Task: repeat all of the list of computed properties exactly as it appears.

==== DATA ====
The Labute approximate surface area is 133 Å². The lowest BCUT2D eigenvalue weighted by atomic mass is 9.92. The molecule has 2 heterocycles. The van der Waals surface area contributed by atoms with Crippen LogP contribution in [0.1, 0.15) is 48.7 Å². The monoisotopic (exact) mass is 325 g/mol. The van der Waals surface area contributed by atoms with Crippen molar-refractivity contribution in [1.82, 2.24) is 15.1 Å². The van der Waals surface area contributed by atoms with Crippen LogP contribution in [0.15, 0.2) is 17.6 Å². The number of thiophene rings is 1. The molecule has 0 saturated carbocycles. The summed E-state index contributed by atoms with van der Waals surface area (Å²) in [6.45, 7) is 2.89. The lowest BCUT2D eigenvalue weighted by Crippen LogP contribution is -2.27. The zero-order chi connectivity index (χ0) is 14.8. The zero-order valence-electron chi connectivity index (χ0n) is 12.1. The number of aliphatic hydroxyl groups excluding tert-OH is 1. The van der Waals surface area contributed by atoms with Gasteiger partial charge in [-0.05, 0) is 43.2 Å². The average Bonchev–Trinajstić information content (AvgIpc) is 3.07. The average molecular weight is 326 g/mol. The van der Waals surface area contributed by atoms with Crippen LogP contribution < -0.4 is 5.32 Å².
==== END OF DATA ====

The Labute approximate surface area is 133 Å². The lowest BCUT2D eigenvalue weighted by atomic mass is 9.92. The molecule has 2 heterocycles. The van der Waals surface area contributed by atoms with Crippen LogP contribution in [0.1, 0.15) is 48.7 Å². The monoisotopic (exact) mass is 325 g/mol. The van der Waals surface area contributed by atoms with Crippen molar-refractivity contribution in [1.82, 2.24) is 15.1 Å². The van der Waals surface area contributed by atoms with Crippen LogP contribution in [0.15, 0.2) is 17.6 Å². The number of thiophene rings is 1. The molecule has 0 saturated carbocycles. The summed E-state index contributed by atoms with van der Waals surface area (Å²) in [6.45, 7) is 2.89. The lowest BCUT2D eigenvalue weighted by Crippen LogP contribution is -2.27. The zero-order chi connectivity index (χ0) is 14.8. The zero-order valence-electron chi connectivity index (χ0n) is 12.1. The number of aliphatic hydroxyl groups excluding tert-OH is 1. The van der Waals surface area contributed by atoms with Gasteiger partial charge in [-0.05, 0) is 43.2 Å². The average Bonchev–Trinajstić information content (AvgIpc) is 3.07. The average molecular weight is 326 g/mol. The van der Waals surface area contributed by atoms with Crippen LogP contribution < -0.4 is 5.32 Å².